And what is that perspective? It is the Paschal mystery of Christ’s suffering, death and resurrection. Yes, there is the cross, even death, but there is always victory if we stay with the Lord! There are crosses, but the cross wins! It ALWAYS wins!
In effect this is the meaning of every liturgy of the Word. The Lord, through his body the Church, declares his word to us, reminds us of our victory and summons us to live victorious lives, free of sin and fear. And this medicine of the Word, especially received regularly over time, works, along with the sacraments, prayer and fellowship (cf Acts 2:42) to reorder our lives.
5. The Liturgy of the Eucharist – In this case the Eucharist is very stylized, but its contours are still very clear. The Lord, in order to reassure them, says, Have you anything here to eat?”” They gave him a piece of baked fish; he took it and ate it in front of them.
While it is true that we usually think of the Eucharist in terms of bread, nevertheless, fish too was a very common sign of the Eucharist, and of Jesus, in the early Church.
When the Lord fed the multitudes in a kind of precursor of the Eucharist, he multiplied the loaves AND the fishes.
Perhaps for this reason, the early Church often spoke of the Lord, and also of His presence in the Eucharist, in terms of the symbol of the fish. The Greek word for fish was ΙΧΘΥΣ (Ichthus) which served also as a acronym for Jesus: Jesus Christ Son of God, Savior. In many early depictions of the Last Supper fish are seen on the table, a plate not common to the Passover meal, but placed there by Christians as a sign of the Eucharist.
Thus, Jesus eats in their presence and, in a Eucharistic manner, he eats fish.
And note how this too he does to reassure and reorder their lives away from fear and turmoil, and unto confidence and serenity. This eating is to reassure them that he is not a ghost. For eating pertains to living humans, not to angels, spirits, demons or ghosts.
Further, we read in the 23rd Psalm an important reminder of how the Eucharist is an essential and important sign of the Lords protection and our ultimate victory: You prepare a table before me in the presence of my enemies: you anoint my head with oil; my cup runs over (Ps 23:5). Yes, the Eucharist is both the sign of our victory and an overwhelming experience of it. And through the confidence that comes from the Eucharist, and the strength of this food from on high, we are strengthened and reassured of victory against every enemy and oppression. In this way too the Lord reorders our broken and fearful lives.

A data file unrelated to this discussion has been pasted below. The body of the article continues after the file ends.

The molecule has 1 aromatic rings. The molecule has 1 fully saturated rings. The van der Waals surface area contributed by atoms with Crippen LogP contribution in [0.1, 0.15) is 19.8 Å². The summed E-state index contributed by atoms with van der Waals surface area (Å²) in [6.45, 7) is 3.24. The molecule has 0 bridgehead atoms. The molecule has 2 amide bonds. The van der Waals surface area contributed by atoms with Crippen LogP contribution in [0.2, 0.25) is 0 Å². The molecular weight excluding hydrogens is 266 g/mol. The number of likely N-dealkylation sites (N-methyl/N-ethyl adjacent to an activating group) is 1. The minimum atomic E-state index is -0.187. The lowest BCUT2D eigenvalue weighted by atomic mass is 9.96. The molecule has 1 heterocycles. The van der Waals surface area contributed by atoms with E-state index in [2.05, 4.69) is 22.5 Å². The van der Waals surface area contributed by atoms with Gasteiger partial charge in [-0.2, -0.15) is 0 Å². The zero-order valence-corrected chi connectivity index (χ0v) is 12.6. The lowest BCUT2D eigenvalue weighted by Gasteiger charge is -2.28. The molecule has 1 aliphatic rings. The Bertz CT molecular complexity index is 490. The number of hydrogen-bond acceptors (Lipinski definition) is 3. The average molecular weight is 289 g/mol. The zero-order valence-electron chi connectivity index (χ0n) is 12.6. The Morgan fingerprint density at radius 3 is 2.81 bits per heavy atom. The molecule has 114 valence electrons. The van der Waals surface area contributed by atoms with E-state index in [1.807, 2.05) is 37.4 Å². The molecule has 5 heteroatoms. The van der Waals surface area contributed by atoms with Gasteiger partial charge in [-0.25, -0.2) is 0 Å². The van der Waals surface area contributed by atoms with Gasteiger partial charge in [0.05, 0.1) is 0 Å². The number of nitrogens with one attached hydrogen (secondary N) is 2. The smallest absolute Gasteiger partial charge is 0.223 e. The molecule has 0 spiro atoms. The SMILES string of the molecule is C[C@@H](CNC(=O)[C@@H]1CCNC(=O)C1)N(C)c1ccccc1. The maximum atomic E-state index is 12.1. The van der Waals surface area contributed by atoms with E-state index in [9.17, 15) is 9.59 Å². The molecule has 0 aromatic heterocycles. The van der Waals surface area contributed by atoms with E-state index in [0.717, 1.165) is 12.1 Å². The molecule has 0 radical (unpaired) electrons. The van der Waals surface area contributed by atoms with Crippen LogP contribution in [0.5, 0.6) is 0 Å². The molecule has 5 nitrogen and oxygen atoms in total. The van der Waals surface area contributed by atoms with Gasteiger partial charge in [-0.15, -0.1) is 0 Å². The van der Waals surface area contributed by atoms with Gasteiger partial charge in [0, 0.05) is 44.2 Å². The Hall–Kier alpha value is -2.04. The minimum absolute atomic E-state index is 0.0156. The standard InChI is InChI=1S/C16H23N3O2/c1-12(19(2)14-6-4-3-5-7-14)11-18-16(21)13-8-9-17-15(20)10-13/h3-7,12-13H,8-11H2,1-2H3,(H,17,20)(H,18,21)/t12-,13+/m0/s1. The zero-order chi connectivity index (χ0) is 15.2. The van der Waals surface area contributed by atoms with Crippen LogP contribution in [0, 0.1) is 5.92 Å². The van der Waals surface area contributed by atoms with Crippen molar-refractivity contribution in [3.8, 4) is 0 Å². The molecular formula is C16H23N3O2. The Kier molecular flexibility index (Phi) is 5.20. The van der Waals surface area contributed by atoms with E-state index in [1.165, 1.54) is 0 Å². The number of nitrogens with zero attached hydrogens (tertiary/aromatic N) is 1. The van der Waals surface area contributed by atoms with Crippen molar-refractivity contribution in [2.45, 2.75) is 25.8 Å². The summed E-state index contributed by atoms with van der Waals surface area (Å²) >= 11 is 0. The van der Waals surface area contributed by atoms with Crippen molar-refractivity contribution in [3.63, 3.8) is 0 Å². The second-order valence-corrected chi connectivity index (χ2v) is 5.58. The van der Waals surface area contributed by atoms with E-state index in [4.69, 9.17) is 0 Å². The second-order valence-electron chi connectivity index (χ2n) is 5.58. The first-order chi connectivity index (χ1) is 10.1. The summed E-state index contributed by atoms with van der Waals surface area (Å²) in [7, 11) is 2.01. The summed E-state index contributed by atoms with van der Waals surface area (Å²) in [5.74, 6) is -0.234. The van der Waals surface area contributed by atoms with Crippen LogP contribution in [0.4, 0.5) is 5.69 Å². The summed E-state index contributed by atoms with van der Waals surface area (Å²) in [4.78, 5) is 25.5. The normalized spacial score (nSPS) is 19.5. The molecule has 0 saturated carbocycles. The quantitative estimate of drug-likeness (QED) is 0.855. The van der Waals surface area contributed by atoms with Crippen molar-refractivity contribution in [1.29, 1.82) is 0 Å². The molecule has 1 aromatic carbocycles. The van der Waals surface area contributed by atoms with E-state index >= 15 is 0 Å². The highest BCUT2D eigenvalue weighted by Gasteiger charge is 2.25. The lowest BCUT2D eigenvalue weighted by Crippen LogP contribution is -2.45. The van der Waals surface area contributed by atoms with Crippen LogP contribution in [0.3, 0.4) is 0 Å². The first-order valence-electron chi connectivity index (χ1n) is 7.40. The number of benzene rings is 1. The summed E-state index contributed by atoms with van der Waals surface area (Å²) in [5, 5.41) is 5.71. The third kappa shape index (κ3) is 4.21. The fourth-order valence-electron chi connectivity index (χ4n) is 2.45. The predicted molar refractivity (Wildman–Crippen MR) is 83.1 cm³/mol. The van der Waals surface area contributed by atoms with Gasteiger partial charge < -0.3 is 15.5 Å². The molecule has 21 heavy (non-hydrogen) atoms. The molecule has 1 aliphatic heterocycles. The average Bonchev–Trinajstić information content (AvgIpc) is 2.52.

6. Ite Missa est – Jesus, having reordered their lives by calming their fears and giving them new visions, says simply, Forgiveness of sins, [is to] be preached…to all the nations, beginning from Jerusalem. You are witnesses of these things.
Yes, he sends them forth, having reordered their lives. It is the same for us. Drawing us into the liturgy by gathering us, drawing for our fears, cancelling them by his Word and Sacrament, the Lord now sends us forth with the same command to announce his name to all and to be witnesses of all he has done.
II. Crucial Questions – Just as a personal practice you and I might make it a fruitful thing to get in the habit of answering the questions Jesus asks. It is too easy for us merely to wait and see how the apostles or other biblical figures respond to the Lord. But in the end, it is YOU and I who must answer these questions. And what are the questions the Lord asks? They are two, simple but also questions that cut to the core:
– Why are you troubled?
– And why do questions arise in your hearts?
Answer him. Why? Why are our lives so frequently disordered by fear and doubts? What is the origin of that for you? Do you feed your negativity so that it grows? Do you lack gratitude for the gifts of the past? DO you minimize or forget what God has done for you, and what he has promised? Have you failed to recognize that God sets a table for you in the presence of your enemy the Devil? Have you forgotten his love? Has it ever really dawned on you what he has done for you?